Before you can tell the truth you have to know it, and journalists are worse than most at misleading themselves through confirmation bias, and “are more interested in validation of their arguments than hearing another side or in hearing the truth.”
For instance it is very hard to find the truth about Benghazi, but your pre-conceived opinions about Clinton will slant the interpretation of the known facts:
Eric Nordstrom said he sent two cables to State Department headquarters in March 2012 and July 2012 requesting additional diplomatic security agents for Benghazi, but he received no responses. In statements immediately after the attack, neither President Barack Obama nor Secretary of State Hillary Rodham Clinton mentioned terrorism. And both gave credence to the notion that the attack was related to protests about an anti-Islam video, but witnesses in Benghazi later told CBS News that no protest had occurred at all, and “I take responsibility” for what happened on September 11, Clinton told CNN Monday after the attack.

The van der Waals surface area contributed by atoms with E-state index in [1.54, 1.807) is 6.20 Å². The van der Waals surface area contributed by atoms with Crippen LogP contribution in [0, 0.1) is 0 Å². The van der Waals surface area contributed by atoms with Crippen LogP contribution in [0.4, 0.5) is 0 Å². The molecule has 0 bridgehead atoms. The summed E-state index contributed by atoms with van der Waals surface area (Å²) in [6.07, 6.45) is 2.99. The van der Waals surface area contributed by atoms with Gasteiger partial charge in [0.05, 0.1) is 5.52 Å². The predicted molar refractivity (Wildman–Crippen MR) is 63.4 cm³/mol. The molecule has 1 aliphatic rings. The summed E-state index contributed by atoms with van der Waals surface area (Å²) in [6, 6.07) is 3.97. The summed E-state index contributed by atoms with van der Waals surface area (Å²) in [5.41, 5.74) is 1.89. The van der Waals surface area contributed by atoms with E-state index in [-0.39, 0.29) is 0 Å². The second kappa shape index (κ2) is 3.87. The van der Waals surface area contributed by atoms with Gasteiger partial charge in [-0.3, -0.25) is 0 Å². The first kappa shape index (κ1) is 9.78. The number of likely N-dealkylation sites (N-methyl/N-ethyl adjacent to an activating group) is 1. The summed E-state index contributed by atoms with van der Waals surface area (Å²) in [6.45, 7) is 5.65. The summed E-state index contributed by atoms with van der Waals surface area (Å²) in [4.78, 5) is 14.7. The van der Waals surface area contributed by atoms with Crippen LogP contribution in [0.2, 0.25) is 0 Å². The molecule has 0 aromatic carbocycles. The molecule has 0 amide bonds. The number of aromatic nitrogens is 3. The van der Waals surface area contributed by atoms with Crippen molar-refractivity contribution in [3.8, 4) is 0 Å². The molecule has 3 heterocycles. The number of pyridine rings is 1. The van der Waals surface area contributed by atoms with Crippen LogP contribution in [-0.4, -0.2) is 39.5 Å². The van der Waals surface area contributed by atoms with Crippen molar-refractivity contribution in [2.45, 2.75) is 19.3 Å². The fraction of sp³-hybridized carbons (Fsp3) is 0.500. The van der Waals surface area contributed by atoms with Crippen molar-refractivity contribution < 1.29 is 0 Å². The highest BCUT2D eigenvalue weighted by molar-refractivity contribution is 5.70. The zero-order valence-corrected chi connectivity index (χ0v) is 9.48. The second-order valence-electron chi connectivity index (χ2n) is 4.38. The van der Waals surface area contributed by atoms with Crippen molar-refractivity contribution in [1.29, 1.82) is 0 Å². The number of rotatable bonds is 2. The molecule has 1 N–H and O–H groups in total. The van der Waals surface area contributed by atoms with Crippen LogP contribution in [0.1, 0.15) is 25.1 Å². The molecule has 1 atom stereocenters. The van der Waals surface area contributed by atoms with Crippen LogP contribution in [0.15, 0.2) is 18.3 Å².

To Clinton supporters, she was ignorant of the request for extra security and did not personally deny it; it was handled by her staff, and the Republicans are using a tragedy for political point-scoring.
To people familiar with prior Clinton scandals, she denied requests for extra security then tried to cover it up with a contrived explanation of a spontaneous riot caused by an anti-Muslim video, that she could not have foreseen.
The truth is usually the simplest story that explains the known facts, in this case probably that her department made the wrong call on the security at the US Consulate, and that her instinct was to fabricate a story that showed her in a better light for the 6 o’clock News. There was no protest, so this was pure invention on her part and it didn’t stand up to scrutiny. Career Politicians telling lies is hardly front-page news, but there is no evidence that she deliberately withheld resources that could have saved four Americans’ lives.